It may be hard to believe, but Statistics Canada data shows that 52 per cent of senior renters (65+) in Metro Vancouver spend 30 per cent or more of their monthly income on rent, and 21 per cent spend half or more.
So how are low-income seniors expected to survive?
The ratio of rent to income directly affects our abilities to live healthy and thriving lives, and to have options aside from falling into precarious living conditions, or at worst, homelessness.
The roots of this crisis can be traced back to the early 1990s when the federal Liberal government drastically cut its investment in social housing and left provinces and cities scrambling to fill the gap.
A recent Vancity Credit Union report, Rent Race: The Growing Unaffordability of Rent in Metro Vancouver, calculates the average monthly market rent in Metro Vancouver as $1,144, which is considerably higher than the $765 per month maximum of the SAFER subsidy. Considering how little market rental stock is available to low-income people, it is alarming that subsidies are not keeping up with the real costs of housing in our region. Therefore, it’s not surprising to see more and more low-income seniors forced into precarious living conditions and homelessness every year.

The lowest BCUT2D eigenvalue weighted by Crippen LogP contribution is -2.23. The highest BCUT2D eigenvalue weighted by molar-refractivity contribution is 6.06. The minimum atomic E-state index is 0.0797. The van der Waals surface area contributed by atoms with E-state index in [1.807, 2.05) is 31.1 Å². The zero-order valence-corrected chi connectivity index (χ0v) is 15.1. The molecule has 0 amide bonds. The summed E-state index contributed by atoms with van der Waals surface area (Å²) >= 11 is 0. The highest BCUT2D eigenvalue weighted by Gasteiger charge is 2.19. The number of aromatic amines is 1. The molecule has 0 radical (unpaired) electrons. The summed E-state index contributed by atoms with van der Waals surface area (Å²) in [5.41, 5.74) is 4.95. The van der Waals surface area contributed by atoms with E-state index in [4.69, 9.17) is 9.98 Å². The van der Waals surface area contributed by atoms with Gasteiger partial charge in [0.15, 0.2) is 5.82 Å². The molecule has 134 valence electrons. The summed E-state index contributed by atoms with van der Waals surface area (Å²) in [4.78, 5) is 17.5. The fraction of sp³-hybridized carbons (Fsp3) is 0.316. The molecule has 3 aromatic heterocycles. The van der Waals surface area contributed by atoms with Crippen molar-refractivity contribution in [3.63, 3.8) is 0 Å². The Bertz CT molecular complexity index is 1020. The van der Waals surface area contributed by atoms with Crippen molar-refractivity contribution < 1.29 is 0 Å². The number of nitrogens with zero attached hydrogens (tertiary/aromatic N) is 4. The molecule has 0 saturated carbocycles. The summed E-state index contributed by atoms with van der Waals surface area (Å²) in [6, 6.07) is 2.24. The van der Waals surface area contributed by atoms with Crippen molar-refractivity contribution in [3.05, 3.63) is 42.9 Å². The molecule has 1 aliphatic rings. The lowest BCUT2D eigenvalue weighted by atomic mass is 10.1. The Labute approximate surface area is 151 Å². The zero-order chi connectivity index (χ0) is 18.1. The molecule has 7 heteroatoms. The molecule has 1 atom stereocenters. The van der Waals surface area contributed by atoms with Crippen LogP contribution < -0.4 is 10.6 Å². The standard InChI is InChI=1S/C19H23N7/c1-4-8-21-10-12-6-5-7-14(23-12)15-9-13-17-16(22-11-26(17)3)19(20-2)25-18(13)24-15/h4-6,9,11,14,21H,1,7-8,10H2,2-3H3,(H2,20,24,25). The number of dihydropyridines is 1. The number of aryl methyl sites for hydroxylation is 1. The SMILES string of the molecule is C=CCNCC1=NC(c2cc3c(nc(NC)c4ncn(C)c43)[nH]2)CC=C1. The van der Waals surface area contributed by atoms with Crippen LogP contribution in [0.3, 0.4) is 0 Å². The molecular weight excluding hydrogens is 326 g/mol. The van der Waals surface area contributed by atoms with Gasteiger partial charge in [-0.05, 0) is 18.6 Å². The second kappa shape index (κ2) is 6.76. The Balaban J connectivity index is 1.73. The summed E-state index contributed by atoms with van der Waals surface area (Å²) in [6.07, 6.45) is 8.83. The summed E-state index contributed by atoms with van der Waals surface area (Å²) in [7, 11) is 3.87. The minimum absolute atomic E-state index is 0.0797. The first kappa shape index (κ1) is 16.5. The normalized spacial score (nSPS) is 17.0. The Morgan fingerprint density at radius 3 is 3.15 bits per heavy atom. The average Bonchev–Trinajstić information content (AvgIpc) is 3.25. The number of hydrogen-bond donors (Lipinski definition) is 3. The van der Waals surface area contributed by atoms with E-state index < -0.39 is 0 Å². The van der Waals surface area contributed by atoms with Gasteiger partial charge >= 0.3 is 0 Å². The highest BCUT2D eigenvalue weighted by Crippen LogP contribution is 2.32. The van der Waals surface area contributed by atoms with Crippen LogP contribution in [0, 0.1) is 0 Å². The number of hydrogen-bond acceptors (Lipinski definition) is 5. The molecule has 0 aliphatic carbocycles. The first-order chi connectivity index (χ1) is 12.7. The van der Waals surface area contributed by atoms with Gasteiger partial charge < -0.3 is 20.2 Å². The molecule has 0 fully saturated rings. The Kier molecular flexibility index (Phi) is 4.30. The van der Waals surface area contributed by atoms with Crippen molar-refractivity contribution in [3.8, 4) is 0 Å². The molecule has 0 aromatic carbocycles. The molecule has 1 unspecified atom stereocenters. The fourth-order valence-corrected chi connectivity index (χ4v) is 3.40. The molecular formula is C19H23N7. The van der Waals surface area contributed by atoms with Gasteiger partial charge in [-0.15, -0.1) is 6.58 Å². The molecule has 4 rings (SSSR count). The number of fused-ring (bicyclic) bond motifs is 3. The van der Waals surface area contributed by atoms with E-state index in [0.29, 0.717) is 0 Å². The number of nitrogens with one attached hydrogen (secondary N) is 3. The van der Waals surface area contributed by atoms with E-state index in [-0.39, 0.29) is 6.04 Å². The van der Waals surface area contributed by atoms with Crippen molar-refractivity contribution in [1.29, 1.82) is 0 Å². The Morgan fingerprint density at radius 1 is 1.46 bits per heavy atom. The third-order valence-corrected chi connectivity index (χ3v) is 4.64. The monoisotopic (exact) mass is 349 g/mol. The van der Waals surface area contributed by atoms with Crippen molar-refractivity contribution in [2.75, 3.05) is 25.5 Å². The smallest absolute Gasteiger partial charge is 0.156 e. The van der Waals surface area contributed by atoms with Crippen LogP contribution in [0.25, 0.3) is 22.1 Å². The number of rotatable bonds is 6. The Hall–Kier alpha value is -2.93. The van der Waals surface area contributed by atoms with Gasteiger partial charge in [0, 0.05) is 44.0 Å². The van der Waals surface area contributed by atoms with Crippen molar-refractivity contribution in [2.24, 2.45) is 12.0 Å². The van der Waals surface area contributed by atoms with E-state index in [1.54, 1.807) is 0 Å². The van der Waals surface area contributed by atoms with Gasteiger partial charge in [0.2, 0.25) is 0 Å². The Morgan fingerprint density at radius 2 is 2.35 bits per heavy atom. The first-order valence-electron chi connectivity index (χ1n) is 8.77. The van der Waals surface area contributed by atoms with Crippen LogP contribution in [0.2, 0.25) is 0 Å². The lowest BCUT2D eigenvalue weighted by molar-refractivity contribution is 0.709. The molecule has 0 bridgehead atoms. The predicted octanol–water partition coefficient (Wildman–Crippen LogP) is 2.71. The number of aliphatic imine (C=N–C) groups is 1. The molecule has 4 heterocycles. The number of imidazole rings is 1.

The 2016 City of Vancouver Homeless Count showed that 204 homeless people in Vancouver (18 per cent of the homeless population) were over the age of 55. Startlingly, homelessness among seniors in Metro Vancouver has increased since 2008. The Metro Vancouver Homeless Count, which takes place every three years, showed that the increase in homeless seniors grew from 1 per cent to 3 per cent in 2011 and to 4 per cent in 2014
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